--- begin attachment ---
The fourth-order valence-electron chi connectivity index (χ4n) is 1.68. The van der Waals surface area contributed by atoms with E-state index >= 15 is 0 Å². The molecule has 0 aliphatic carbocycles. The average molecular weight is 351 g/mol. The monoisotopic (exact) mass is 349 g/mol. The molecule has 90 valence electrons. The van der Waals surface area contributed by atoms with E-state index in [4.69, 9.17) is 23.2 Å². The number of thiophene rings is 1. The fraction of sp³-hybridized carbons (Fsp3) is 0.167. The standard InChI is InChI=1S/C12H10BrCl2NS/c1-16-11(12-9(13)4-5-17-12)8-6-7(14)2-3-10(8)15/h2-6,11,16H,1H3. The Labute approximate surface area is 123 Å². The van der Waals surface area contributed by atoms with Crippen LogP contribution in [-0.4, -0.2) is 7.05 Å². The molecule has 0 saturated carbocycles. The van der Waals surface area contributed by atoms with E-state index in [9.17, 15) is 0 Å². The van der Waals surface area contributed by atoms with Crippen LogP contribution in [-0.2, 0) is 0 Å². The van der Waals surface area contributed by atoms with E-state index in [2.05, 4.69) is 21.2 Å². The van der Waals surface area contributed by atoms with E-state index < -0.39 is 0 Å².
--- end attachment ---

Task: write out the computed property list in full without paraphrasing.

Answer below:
The fourth-order valence-electron chi connectivity index (χ4n) is 1.68. The van der Waals surface area contributed by atoms with E-state index >= 15 is 0 Å². The molecule has 0 aliphatic carbocycles. The average molecular weight is 351 g/mol. The monoisotopic (exact) mass is 349 g/mol. The molecule has 90 valence electrons. The van der Waals surface area contributed by atoms with E-state index in [4.69, 9.17) is 23.2 Å². The number of thiophene rings is 1. The fraction of sp³-hybridized carbons (Fsp3) is 0.167. The standard InChI is InChI=1S/C12H10BrCl2NS/c1-16-11(12-9(13)4-5-17-12)8-6-7(14)2-3-10(8)15/h2-6,11,16H,1H3. The Labute approximate surface area is 123 Å². The van der Waals surface area contributed by atoms with Crippen LogP contribution in [-0.4, -0.2) is 7.05 Å². The molecule has 0 saturated carbocycles. The van der Waals surface area contributed by atoms with E-state index in [9.17, 15) is 0 Å². The van der Waals surface area contributed by atoms with Crippen LogP contribution in [-0.2, 0) is 0 Å². The van der Waals surface area contributed by atoms with E-state index in [2.05, 4.69) is 21.2 Å². The van der Waals surface area contributed by atoms with E-state index < -0.39 is 0 Å².